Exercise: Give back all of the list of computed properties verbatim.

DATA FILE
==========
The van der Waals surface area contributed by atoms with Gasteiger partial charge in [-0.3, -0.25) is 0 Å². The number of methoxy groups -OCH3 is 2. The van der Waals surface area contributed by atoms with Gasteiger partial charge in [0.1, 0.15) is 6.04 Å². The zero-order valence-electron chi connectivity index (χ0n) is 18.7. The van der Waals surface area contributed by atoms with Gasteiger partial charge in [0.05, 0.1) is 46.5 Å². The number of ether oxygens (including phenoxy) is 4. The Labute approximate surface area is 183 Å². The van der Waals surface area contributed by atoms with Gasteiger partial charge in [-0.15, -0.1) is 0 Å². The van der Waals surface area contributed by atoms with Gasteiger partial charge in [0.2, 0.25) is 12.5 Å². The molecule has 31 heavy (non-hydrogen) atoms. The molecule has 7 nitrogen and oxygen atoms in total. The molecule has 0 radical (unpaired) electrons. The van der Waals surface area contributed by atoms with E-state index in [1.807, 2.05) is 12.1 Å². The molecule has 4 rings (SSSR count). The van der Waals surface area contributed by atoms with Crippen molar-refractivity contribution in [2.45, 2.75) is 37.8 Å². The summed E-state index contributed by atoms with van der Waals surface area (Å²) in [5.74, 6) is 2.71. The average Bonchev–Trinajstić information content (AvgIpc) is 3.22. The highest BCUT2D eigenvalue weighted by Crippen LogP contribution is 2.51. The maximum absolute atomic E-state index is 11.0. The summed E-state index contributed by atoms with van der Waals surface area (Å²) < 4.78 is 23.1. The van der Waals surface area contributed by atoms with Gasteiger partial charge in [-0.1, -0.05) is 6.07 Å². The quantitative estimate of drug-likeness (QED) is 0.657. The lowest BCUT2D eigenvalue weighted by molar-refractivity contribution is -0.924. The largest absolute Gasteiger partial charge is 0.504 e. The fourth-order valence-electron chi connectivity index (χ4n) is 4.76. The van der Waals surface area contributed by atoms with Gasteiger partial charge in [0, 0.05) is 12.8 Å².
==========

The van der Waals surface area contributed by atoms with Gasteiger partial charge in [-0.3, -0.25) is 0 Å². The number of methoxy groups -OCH3 is 2. The van der Waals surface area contributed by atoms with Gasteiger partial charge in [0.1, 0.15) is 6.04 Å². The zero-order valence-electron chi connectivity index (χ0n) is 18.7. The van der Waals surface area contributed by atoms with Gasteiger partial charge in [0.05, 0.1) is 46.5 Å². The number of ether oxygens (including phenoxy) is 4. The Labute approximate surface area is 183 Å². The van der Waals surface area contributed by atoms with Gasteiger partial charge in [-0.15, -0.1) is 0 Å². The van der Waals surface area contributed by atoms with Gasteiger partial charge in [0.2, 0.25) is 12.5 Å². The molecule has 31 heavy (non-hydrogen) atoms. The molecule has 7 nitrogen and oxygen atoms in total. The molecule has 0 radical (unpaired) electrons. The van der Waals surface area contributed by atoms with E-state index in [1.807, 2.05) is 12.1 Å². The molecule has 4 rings (SSSR count). The van der Waals surface area contributed by atoms with Crippen molar-refractivity contribution in [2.45, 2.75) is 37.8 Å². The summed E-state index contributed by atoms with van der Waals surface area (Å²) in [5.74, 6) is 2.71. The average Bonchev–Trinajstić information content (AvgIpc) is 3.22. The highest BCUT2D eigenvalue weighted by Crippen LogP contribution is 2.51. The maximum absolute atomic E-state index is 11.0. The summed E-state index contributed by atoms with van der Waals surface area (Å²) < 4.78 is 23.1. The van der Waals surface area contributed by atoms with Gasteiger partial charge in [-0.1, -0.05) is 6.07 Å². The quantitative estimate of drug-likeness (QED) is 0.657. The lowest BCUT2D eigenvalue weighted by molar-refractivity contribution is -0.924. The largest absolute Gasteiger partial charge is 0.504 e. The fourth-order valence-electron chi connectivity index (χ4n) is 4.76. The van der Waals surface area contributed by atoms with Gasteiger partial charge in [0, 0.05) is 12.8 Å².